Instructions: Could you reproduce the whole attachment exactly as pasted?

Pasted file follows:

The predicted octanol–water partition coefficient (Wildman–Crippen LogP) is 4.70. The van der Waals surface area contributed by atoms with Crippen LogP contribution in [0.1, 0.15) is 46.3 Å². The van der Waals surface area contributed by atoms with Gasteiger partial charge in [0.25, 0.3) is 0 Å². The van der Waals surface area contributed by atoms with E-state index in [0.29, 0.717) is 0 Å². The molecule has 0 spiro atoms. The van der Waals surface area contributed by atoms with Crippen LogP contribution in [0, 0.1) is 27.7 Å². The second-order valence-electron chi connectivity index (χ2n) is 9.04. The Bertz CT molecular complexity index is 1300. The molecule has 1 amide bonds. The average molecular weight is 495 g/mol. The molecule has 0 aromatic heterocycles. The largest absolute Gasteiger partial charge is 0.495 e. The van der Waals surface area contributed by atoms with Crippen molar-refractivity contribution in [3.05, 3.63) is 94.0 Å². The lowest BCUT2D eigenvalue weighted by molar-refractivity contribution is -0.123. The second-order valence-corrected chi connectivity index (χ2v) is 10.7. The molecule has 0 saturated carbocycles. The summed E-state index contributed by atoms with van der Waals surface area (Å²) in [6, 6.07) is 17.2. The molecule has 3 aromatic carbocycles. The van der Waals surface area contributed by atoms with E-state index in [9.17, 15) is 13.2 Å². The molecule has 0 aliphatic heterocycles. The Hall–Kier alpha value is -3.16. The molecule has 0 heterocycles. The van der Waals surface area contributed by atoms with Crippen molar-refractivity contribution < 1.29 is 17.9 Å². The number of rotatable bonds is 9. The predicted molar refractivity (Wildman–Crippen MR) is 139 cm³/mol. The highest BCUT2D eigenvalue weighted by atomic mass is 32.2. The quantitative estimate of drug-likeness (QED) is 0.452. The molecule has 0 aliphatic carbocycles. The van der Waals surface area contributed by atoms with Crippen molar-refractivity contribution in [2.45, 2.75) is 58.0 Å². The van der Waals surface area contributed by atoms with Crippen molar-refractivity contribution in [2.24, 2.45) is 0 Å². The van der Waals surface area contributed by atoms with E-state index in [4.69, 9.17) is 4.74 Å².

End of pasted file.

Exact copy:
The predicted octanol–water partition coefficient (Wildman–Crippen LogP) is 4.70. The van der Waals surface area contributed by atoms with Crippen LogP contribution in [0.1, 0.15) is 46.3 Å². The van der Waals surface area contributed by atoms with Gasteiger partial charge in [0.25, 0.3) is 0 Å². The van der Waals surface area contributed by atoms with E-state index in [0.29, 0.717) is 0 Å². The molecule has 0 spiro atoms. The van der Waals surface area contributed by atoms with Crippen LogP contribution in [0, 0.1) is 27.7 Å². The second-order valence-electron chi connectivity index (χ2n) is 9.04. The Bertz CT molecular complexity index is 1300. The molecule has 1 amide bonds. The average molecular weight is 495 g/mol. The molecule has 0 aromatic heterocycles. The largest absolute Gasteiger partial charge is 0.495 e. The van der Waals surface area contributed by atoms with Crippen molar-refractivity contribution in [3.05, 3.63) is 94.0 Å². The lowest BCUT2D eigenvalue weighted by molar-refractivity contribution is -0.123. The second-order valence-corrected chi connectivity index (χ2v) is 10.7. The molecule has 0 saturated carbocycles. The summed E-state index contributed by atoms with van der Waals surface area (Å²) in [6, 6.07) is 17.2. The molecule has 3 aromatic carbocycles. The van der Waals surface area contributed by atoms with E-state index in [9.17, 15) is 13.2 Å². The molecule has 0 aliphatic heterocycles. The Hall–Kier alpha value is -3.16. The molecule has 0 heterocycles. The van der Waals surface area contributed by atoms with Crippen molar-refractivity contribution < 1.29 is 17.9 Å². The number of rotatable bonds is 9. The predicted molar refractivity (Wildman–Crippen MR) is 139 cm³/mol. The highest BCUT2D eigenvalue weighted by atomic mass is 32.2. The quantitative estimate of drug-likeness (QED) is 0.452. The molecule has 0 aliphatic carbocycles. The van der Waals surface area contributed by atoms with Crippen molar-refractivity contribution in [2.45, 2.75) is 58.0 Å². The van der Waals surface area contributed by atoms with Crippen molar-refractivity contribution in [2.24, 2.45) is 0 Å². The van der Waals surface area contributed by atoms with E-state index in [4.69, 9.17) is 4.74 Å².